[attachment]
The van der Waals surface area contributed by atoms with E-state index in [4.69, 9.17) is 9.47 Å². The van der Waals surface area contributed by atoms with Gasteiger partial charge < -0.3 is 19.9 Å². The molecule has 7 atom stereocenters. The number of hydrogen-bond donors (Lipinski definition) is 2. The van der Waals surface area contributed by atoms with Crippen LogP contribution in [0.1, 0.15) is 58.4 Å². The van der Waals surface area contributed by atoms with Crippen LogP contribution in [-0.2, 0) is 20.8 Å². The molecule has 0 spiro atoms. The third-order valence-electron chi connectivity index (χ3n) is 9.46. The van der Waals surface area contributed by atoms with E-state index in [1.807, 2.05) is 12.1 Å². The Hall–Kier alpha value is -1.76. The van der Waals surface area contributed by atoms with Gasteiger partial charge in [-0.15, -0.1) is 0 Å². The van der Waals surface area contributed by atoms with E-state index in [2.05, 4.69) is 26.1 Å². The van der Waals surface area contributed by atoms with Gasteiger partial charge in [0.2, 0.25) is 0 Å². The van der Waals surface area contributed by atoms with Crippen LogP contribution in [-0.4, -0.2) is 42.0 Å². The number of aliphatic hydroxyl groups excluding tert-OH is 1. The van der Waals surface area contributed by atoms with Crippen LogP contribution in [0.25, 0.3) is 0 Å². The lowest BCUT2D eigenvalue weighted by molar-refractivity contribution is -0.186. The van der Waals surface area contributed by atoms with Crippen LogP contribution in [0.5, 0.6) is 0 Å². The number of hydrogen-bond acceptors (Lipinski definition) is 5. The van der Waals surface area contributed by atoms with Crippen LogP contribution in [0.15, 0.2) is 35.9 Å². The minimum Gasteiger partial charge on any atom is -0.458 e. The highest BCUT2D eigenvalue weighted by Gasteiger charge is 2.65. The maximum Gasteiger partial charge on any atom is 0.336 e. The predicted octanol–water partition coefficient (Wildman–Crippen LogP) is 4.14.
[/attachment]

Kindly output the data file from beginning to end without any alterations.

The van der Waals surface area contributed by atoms with E-state index in [4.69, 9.17) is 9.47 Å². The van der Waals surface area contributed by atoms with Gasteiger partial charge < -0.3 is 19.9 Å². The molecule has 7 atom stereocenters. The number of hydrogen-bond donors (Lipinski definition) is 2. The van der Waals surface area contributed by atoms with Crippen LogP contribution in [0.1, 0.15) is 58.4 Å². The van der Waals surface area contributed by atoms with Crippen LogP contribution in [-0.2, 0) is 20.8 Å². The molecule has 0 spiro atoms. The third-order valence-electron chi connectivity index (χ3n) is 9.46. The van der Waals surface area contributed by atoms with E-state index in [1.807, 2.05) is 12.1 Å². The Hall–Kier alpha value is -1.76. The van der Waals surface area contributed by atoms with Gasteiger partial charge in [-0.15, -0.1) is 0 Å². The van der Waals surface area contributed by atoms with E-state index in [2.05, 4.69) is 26.1 Å². The van der Waals surface area contributed by atoms with Gasteiger partial charge in [0.2, 0.25) is 0 Å². The van der Waals surface area contributed by atoms with Crippen LogP contribution in [-0.4, -0.2) is 42.0 Å². The number of aliphatic hydroxyl groups excluding tert-OH is 1. The van der Waals surface area contributed by atoms with Crippen LogP contribution in [0.25, 0.3) is 0 Å². The lowest BCUT2D eigenvalue weighted by molar-refractivity contribution is -0.186. The van der Waals surface area contributed by atoms with Crippen LogP contribution in [0.5, 0.6) is 0 Å². The number of hydrogen-bond acceptors (Lipinski definition) is 5. The van der Waals surface area contributed by atoms with Crippen LogP contribution in [0.15, 0.2) is 35.9 Å². The minimum Gasteiger partial charge on any atom is -0.458 e. The highest BCUT2D eigenvalue weighted by Gasteiger charge is 2.65. The maximum Gasteiger partial charge on any atom is 0.336 e. The predicted octanol–water partition coefficient (Wildman–Crippen LogP) is 4.14.